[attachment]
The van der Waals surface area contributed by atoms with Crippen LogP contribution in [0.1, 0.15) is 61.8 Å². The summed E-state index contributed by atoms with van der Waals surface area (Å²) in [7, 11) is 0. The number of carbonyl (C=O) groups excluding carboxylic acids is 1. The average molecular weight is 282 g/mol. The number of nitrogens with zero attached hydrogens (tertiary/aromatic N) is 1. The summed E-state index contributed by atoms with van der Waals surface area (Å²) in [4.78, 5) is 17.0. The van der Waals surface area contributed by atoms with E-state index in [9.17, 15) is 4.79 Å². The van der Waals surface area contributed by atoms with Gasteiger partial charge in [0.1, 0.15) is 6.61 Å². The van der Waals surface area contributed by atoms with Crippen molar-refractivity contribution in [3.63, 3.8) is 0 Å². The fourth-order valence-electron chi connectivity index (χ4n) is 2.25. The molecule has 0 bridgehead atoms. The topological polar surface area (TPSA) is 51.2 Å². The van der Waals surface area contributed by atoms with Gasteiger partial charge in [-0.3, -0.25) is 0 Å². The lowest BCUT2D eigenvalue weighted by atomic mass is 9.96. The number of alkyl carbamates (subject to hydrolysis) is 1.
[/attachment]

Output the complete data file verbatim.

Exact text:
The van der Waals surface area contributed by atoms with Crippen LogP contribution in [0.1, 0.15) is 61.8 Å². The summed E-state index contributed by atoms with van der Waals surface area (Å²) in [7, 11) is 0. The number of carbonyl (C=O) groups excluding carboxylic acids is 1. The average molecular weight is 282 g/mol. The number of nitrogens with zero attached hydrogens (tertiary/aromatic N) is 1. The summed E-state index contributed by atoms with van der Waals surface area (Å²) in [4.78, 5) is 17.0. The van der Waals surface area contributed by atoms with E-state index in [9.17, 15) is 4.79 Å². The van der Waals surface area contributed by atoms with Gasteiger partial charge in [0.1, 0.15) is 6.61 Å². The van der Waals surface area contributed by atoms with Crippen molar-refractivity contribution in [3.63, 3.8) is 0 Å². The fourth-order valence-electron chi connectivity index (χ4n) is 2.25. The molecule has 0 bridgehead atoms. The topological polar surface area (TPSA) is 51.2 Å². The van der Waals surface area contributed by atoms with Gasteiger partial charge in [-0.3, -0.25) is 0 Å². The lowest BCUT2D eigenvalue weighted by atomic mass is 9.96. The number of alkyl carbamates (subject to hydrolysis) is 1.